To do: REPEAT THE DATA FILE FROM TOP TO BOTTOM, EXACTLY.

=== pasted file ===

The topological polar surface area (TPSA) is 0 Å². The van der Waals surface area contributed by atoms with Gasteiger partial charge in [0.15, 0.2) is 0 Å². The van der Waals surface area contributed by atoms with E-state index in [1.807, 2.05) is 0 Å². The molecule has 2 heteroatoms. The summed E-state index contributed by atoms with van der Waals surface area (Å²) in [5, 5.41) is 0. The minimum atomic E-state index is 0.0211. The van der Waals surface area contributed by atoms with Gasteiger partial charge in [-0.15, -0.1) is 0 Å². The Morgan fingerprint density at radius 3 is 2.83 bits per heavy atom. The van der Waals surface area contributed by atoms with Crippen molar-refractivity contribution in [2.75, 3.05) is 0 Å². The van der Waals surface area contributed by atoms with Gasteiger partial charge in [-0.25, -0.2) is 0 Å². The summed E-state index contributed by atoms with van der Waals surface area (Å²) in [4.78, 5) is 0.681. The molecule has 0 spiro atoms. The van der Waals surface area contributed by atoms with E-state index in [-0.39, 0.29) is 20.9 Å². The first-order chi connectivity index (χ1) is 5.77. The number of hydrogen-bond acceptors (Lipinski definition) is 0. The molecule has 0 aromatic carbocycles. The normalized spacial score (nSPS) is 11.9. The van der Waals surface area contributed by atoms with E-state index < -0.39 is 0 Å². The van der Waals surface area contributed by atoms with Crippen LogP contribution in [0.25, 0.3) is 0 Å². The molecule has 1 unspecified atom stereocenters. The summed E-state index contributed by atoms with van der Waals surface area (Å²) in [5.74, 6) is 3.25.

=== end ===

The topological polar surface area (TPSA) is 0 Å². The van der Waals surface area contributed by atoms with Gasteiger partial charge in [0.15, 0.2) is 0 Å². The van der Waals surface area contributed by atoms with E-state index in [1.807, 2.05) is 0 Å². The molecule has 2 heteroatoms. The summed E-state index contributed by atoms with van der Waals surface area (Å²) in [5, 5.41) is 0. The minimum atomic E-state index is 0.0211. The van der Waals surface area contributed by atoms with Gasteiger partial charge in [-0.15, -0.1) is 0 Å². The Morgan fingerprint density at radius 3 is 2.83 bits per heavy atom. The van der Waals surface area contributed by atoms with Crippen molar-refractivity contribution in [2.75, 3.05) is 0 Å². The van der Waals surface area contributed by atoms with Gasteiger partial charge in [-0.25, -0.2) is 0 Å². The summed E-state index contributed by atoms with van der Waals surface area (Å²) in [4.78, 5) is 0.681. The molecule has 0 spiro atoms. The van der Waals surface area contributed by atoms with E-state index in [-0.39, 0.29) is 20.9 Å². The first-order chi connectivity index (χ1) is 5.77. The number of hydrogen-bond acceptors (Lipinski definition) is 0. The molecule has 0 aromatic carbocycles. The normalized spacial score (nSPS) is 11.9. The van der Waals surface area contributed by atoms with E-state index < -0.39 is 0 Å². The van der Waals surface area contributed by atoms with Crippen LogP contribution in [0.25, 0.3) is 0 Å². The molecule has 1 unspecified atom stereocenters. The summed E-state index contributed by atoms with van der Waals surface area (Å²) in [5.74, 6) is 3.25.